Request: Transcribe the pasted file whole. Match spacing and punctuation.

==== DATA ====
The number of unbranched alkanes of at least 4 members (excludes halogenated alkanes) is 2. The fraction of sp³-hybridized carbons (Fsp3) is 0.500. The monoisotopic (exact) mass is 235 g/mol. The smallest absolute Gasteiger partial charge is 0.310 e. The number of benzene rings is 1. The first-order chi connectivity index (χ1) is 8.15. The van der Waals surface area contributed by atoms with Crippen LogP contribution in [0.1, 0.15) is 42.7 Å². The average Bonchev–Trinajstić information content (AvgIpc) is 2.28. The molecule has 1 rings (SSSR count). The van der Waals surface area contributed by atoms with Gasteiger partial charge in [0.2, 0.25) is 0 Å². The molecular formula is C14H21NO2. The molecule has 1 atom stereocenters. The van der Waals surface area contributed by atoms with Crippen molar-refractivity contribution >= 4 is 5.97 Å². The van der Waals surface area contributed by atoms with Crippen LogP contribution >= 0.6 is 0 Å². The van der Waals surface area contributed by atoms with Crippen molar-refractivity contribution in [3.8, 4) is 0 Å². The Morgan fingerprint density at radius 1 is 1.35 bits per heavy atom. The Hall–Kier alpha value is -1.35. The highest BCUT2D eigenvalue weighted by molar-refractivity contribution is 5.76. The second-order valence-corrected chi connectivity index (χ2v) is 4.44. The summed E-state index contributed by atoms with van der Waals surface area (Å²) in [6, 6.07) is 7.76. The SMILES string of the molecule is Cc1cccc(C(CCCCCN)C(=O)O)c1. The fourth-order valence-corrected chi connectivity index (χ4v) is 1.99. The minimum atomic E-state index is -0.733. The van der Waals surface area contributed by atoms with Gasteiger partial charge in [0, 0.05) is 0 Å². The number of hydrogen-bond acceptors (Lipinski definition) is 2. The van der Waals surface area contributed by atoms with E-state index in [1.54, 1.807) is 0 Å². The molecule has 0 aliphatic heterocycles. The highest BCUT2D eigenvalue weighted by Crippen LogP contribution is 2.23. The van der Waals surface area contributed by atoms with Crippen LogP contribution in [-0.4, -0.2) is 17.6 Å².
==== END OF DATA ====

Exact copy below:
The number of unbranched alkanes of at least 4 members (excludes halogenated alkanes) is 2. The fraction of sp³-hybridized carbons (Fsp3) is 0.500. The monoisotopic (exact) mass is 235 g/mol. The smallest absolute Gasteiger partial charge is 0.310 e. The number of benzene rings is 1. The first-order chi connectivity index (χ1) is 8.15. The van der Waals surface area contributed by atoms with Crippen LogP contribution in [0.1, 0.15) is 42.7 Å². The average Bonchev–Trinajstić information content (AvgIpc) is 2.28. The molecule has 1 rings (SSSR count). The van der Waals surface area contributed by atoms with Gasteiger partial charge in [0.2, 0.25) is 0 Å². The molecular formula is C14H21NO2. The molecule has 1 atom stereocenters. The van der Waals surface area contributed by atoms with Crippen molar-refractivity contribution >= 4 is 5.97 Å². The van der Waals surface area contributed by atoms with Crippen LogP contribution >= 0.6 is 0 Å². The van der Waals surface area contributed by atoms with Crippen molar-refractivity contribution in [3.8, 4) is 0 Å². The Morgan fingerprint density at radius 1 is 1.35 bits per heavy atom. The Hall–Kier alpha value is -1.35. The highest BCUT2D eigenvalue weighted by molar-refractivity contribution is 5.76. The second-order valence-corrected chi connectivity index (χ2v) is 4.44. The summed E-state index contributed by atoms with van der Waals surface area (Å²) in [6, 6.07) is 7.76. The SMILES string of the molecule is Cc1cccc(C(CCCCCN)C(=O)O)c1. The fourth-order valence-corrected chi connectivity index (χ4v) is 1.99. The minimum atomic E-state index is -0.733. The van der Waals surface area contributed by atoms with Gasteiger partial charge in [0, 0.05) is 0 Å². The number of hydrogen-bond acceptors (Lipinski definition) is 2. The van der Waals surface area contributed by atoms with E-state index in [1.54, 1.807) is 0 Å². The molecule has 0 aliphatic heterocycles. The highest BCUT2D eigenvalue weighted by Crippen LogP contribution is 2.23. The van der Waals surface area contributed by atoms with Crippen LogP contribution in [-0.4, -0.2) is 17.6 Å².